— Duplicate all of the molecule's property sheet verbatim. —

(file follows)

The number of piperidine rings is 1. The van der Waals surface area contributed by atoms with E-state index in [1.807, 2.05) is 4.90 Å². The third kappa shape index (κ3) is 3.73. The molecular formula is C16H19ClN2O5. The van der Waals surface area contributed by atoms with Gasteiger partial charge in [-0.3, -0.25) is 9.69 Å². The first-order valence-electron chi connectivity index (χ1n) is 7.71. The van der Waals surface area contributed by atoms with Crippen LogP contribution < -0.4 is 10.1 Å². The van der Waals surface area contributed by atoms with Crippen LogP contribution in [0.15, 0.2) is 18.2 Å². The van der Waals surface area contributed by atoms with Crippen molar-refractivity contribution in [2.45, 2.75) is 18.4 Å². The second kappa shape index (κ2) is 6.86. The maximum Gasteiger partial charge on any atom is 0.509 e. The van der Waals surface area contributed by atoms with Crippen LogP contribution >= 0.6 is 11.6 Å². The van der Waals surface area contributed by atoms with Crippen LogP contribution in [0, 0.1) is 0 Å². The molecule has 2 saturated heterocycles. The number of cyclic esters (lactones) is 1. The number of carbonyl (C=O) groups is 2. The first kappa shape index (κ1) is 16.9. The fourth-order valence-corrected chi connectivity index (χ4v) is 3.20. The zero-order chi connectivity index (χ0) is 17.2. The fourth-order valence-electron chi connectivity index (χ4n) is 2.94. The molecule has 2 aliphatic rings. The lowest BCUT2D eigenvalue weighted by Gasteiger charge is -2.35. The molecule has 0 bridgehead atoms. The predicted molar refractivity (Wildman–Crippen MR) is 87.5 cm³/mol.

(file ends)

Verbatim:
The number of piperidine rings is 1. The van der Waals surface area contributed by atoms with E-state index in [1.807, 2.05) is 4.90 Å². The third kappa shape index (κ3) is 3.73. The molecular formula is C16H19ClN2O5. The van der Waals surface area contributed by atoms with Gasteiger partial charge in [-0.3, -0.25) is 9.69 Å². The first-order valence-electron chi connectivity index (χ1n) is 7.71. The van der Waals surface area contributed by atoms with Crippen LogP contribution < -0.4 is 10.1 Å². The van der Waals surface area contributed by atoms with Crippen LogP contribution in [0.15, 0.2) is 18.2 Å². The van der Waals surface area contributed by atoms with Crippen molar-refractivity contribution in [2.45, 2.75) is 18.4 Å². The second kappa shape index (κ2) is 6.86. The maximum Gasteiger partial charge on any atom is 0.509 e. The van der Waals surface area contributed by atoms with Crippen LogP contribution >= 0.6 is 11.6 Å². The van der Waals surface area contributed by atoms with Crippen LogP contribution in [0, 0.1) is 0 Å². The molecule has 2 saturated heterocycles. The number of cyclic esters (lactones) is 1. The number of carbonyl (C=O) groups is 2. The first kappa shape index (κ1) is 16.9. The fourth-order valence-corrected chi connectivity index (χ4v) is 3.20. The zero-order chi connectivity index (χ0) is 17.2. The fourth-order valence-electron chi connectivity index (χ4n) is 2.94. The molecule has 2 aliphatic rings. The lowest BCUT2D eigenvalue weighted by Gasteiger charge is -2.35. The molecule has 0 bridgehead atoms. The predicted molar refractivity (Wildman–Crippen MR) is 87.5 cm³/mol.